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Novel Stellar Phenomenon Observed by NRL Astronomers

The U.S. Naval Research Laboratory’s Very Large Array (VLA) Low-band Ionosphere and Transient Experiment (VLITE) telescope has aided astronomers in verifying the results of a novel stellar phenomenon that challenges existing scientific understanding of the physics of neutron stars. The object is thought to be an ultra-long period magnetar, a rare kind of star with very powerful magnetic fields that can generate strong bursts of energy, a result that was published in Nature.

Novel Stellar Phenomenon Observed by NRL Astronomers

Artist impression of the magnetar that was discovered by the Murchison Widefield Array (MWA) radio telescope and other radio facilities around the world that helped confirm the discovery. Looking back in time using archival data from NRL’s VLITE instrument on the VLA, NRL astronomers were able to time the radio bursts back to 2018. The inset timeline (top right) of VLITE archival observations shows the MWA discovery as a red bar, blue dots are VLITE data sets searched and thumbnails of the magnetar show when VLITE detected the emission. MeerKAT - Credit: South African Radio Astronomy Observatory (SARAO), Gran Telescopio Canarias - Credit: Daniel López/IAC, Murchison Widefield Array - Credit: Marianne Annereau, Giant Metrewave Radio Telescope - Credit: NCRA, Australian SKA Pathfinder - Credit: CSIRO/DragonflyMedia, Australia Telescope Compact Array - Credit: CSIRO, Parkes Radio Telescope, Murriyang - Credit: CSIRO, Very Large Array - Credit: AUI/NRAO

VLITE of NRL was built in association with the National Radio Astronomy Observatory in 2014. VLITE functions on the VLA as an independent instrument for astrophysical and ionospheric research. VLITE’s 18 antennas gather more than 6000 hours of data/year, which are attained at NRL.

Initially, it was implemented to continuously track the Earth’s ionosphere to research disturbances that can impact it, like seismic events, geomagnetic storms, and gravity waves. By this continuous monitoring, it can be employed as an instrument to sense transient blips, bursts of radio waves from cosmic sources that are subtle without continuous surveillance. Comprehending such phenomena might direct astronomers to an improved comprehension of the Universe.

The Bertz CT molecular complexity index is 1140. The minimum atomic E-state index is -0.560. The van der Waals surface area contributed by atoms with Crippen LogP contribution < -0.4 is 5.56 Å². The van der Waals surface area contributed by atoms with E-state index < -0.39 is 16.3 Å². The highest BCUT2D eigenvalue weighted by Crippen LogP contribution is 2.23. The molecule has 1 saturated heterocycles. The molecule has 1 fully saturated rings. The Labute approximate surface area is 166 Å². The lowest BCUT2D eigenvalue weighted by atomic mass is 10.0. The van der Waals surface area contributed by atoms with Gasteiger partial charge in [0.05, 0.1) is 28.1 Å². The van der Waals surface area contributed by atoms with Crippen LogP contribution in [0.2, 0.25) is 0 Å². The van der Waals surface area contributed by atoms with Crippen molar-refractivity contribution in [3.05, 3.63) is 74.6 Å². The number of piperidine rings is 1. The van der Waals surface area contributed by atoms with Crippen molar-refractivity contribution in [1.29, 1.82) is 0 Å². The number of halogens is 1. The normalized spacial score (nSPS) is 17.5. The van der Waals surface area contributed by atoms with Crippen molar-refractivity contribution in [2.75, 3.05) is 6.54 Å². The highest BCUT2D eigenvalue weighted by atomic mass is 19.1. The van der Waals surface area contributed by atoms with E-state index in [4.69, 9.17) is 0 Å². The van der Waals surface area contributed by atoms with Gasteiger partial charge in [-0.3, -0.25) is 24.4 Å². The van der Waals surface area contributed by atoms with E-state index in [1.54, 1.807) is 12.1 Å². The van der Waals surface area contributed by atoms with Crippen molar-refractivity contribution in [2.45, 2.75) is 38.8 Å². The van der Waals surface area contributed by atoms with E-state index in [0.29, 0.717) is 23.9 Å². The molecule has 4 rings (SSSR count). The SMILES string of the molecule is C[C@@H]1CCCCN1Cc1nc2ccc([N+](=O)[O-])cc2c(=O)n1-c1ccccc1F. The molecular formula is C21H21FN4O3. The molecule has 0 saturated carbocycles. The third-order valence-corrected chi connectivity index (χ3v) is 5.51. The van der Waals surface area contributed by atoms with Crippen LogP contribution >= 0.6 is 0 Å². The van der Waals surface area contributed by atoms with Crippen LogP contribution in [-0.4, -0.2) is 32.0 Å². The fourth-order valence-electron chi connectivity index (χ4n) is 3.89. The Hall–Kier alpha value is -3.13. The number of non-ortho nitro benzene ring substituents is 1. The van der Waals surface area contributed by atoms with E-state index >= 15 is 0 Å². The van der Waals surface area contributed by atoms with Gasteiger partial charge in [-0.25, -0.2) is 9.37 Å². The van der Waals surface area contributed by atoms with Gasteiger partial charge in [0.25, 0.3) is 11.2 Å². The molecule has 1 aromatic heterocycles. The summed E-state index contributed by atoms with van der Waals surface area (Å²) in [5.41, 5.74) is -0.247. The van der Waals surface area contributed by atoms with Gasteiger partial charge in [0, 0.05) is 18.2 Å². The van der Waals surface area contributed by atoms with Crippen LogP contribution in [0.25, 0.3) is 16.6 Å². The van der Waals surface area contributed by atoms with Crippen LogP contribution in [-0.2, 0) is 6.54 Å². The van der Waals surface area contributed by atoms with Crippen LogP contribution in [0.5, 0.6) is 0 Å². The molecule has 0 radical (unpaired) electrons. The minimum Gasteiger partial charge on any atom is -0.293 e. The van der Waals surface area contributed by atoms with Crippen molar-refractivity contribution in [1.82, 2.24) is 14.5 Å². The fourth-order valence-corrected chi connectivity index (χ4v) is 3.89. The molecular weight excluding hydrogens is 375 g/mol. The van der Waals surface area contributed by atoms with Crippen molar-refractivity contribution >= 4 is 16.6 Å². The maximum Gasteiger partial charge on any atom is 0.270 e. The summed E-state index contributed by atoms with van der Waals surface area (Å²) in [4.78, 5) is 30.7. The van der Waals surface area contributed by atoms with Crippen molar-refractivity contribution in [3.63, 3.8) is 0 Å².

In September 2022, a global team of astronomers, headed by Curtin University and the International Centre for Radio Astronomy Research (ICRAR) in Australia, found the stellar object (known as GPM J1839-10) with the use of the Murchison Widefield Array (MWA).

The breakthrough started an intense global attempt to understand GPM J1839-10. Quickly, NRL astronomers reprocessed stored VLITE data, finding previously hidden emissions from the stellar object. Equipped with the VLITE outcomes, astronomers scoured archives and traced the emission from the source back over 30 years to 1988.

This enigmatic object has been hiding in the data for decades – we just did not know we had to look for it until its discovery by the MWA,” stated Dr. Simona Giacintucci, NRL Research Astronomer. GPM J1839-10 releases a five-minute pulse of radio wavelength emission every 22 minutes, and it has been doing this for a minimum of 33 years.

Findings like this are exciting because they highlight the gaps in our understanding of the physics of these extreme stars known as magnetars. Current understanding says this object should not emit radio waves and yet we are detecting them across several decades and we are not sure why. That is an exciting mystery.

Dr. Tracy Clarke, Research Astronomer and VLITE Project Scientist, U.S. Naval Research Laboratory

Astronomers hope GPM J1839−10 is a type of rare neutron star with very strong magnetic fields.

Astronomy is one of those bizarre professions where we are not able to go to our objects to study them. We are interested in how many of these are out there and where they are located. That is directing future research.

Dr. Tracy Clarke, Research Astronomer and VLITE Project Scientist, U.S. Naval Research Laboratory

VLITE has surpassed its mission, achieving its original goal of making breakthroughs like this. NRL astronomers will keep searching data sets generated with VLITE to guide future breakthroughs and an improved understanding of the Universe with its captivating objects. NRL’s instrumentation and advanced research aid in the mission of the Navy and Department of Defense while continuing to encourage science all over the world.


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